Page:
I do puzzle over why my daughter - and eldest child - is an avid reader while my son - and youngest - is not. They've both been exposed to my love of reading. We have so many books around our house there isn't a single room save the bathrooms that don't have shelves for books. I read out loud to both of them when they were babies, took them both to Toddler Time at the library, equally said no to both to buying candy and toys at the store but would always give in to a paperback story. They both contain half of my reading genes. But for some reason, only my daughter is like me.

My husband is not a book reader. He reads a great deal every day in the form of newspapers and trade magazines, both on line and hard copy, and he has a thing for biographies of sports figures and successful businessmen. But if he reads two fiction books a year, it's an accomplishment. He chalks this up to his short attention span. Rarely can a book hold his interest for more than a half an hour, so it takes him a very long time to finish one. Since the man can't sit still for more than fifteen minutes in a stretch, I have to agree with his assessment.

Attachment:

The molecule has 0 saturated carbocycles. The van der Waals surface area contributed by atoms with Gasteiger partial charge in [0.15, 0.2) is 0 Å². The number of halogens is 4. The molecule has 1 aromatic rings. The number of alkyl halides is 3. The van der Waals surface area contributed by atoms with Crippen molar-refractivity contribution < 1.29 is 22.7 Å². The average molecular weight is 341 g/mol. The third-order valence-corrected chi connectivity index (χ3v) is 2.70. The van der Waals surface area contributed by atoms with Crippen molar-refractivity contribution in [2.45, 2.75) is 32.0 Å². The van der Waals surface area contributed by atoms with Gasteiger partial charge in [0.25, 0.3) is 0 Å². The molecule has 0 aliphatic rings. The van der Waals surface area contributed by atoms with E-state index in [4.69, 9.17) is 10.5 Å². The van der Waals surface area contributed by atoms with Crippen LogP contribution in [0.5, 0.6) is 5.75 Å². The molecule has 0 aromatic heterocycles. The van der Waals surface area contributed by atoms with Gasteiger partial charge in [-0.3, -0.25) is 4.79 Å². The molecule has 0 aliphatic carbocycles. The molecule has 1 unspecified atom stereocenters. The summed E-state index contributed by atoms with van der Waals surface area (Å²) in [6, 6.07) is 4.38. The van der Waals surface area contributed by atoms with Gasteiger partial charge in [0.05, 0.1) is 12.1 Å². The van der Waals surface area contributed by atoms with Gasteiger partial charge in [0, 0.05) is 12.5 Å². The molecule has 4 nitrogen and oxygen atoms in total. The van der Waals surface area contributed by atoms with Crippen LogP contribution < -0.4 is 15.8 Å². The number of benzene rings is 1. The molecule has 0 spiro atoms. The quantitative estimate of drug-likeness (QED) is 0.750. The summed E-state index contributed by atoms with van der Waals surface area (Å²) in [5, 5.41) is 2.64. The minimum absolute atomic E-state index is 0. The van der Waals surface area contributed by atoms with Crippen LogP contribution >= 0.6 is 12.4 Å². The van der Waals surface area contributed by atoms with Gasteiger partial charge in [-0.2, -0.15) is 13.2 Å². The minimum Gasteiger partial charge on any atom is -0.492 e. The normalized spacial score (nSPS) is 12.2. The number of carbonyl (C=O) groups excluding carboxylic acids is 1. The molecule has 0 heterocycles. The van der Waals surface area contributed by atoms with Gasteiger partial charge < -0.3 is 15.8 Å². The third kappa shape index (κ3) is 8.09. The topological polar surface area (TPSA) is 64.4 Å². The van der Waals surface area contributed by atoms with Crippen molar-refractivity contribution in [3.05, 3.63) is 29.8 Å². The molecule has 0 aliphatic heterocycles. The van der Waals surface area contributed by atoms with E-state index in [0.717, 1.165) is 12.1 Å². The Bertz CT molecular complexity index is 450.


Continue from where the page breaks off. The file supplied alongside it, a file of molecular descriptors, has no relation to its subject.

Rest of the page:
Maybe my son is just like my husband. His disinterest in reading gobs of fiction doesn't mean he won't read something or that he's a poor reader, just that he can't maintain interest for that long. Too, there are so many other forms of entertainment out there that offer a lot more bells and whistles. To my son, reading often seems like an inferior alternative, even if I know the truth. Add to it the chore of reading for school and he wants to spend his free time doing anything but reading for pleasure.

Still, I won't give up. I think a love of reading is a wonderful gift. And I truly believe success in school relies a lot on good reading habits which you simply cannot develop unless you read consistently.

Besides, I don't mind those trips to the book store in search of the perfect title that will turn that reading bug lightbulb on over his head.

Thursday, September 03, 2009

Forks Exposed

This caught my attention this morning. Apparently, Forks, Washington, has earned itself a direct-to-DVD documentary for the extraordinary achievement of being the place where Stephenie Meyer set the Twilight series.

As I remarked in the EW comments section, I find this unbelievably ridiculous for many reasons.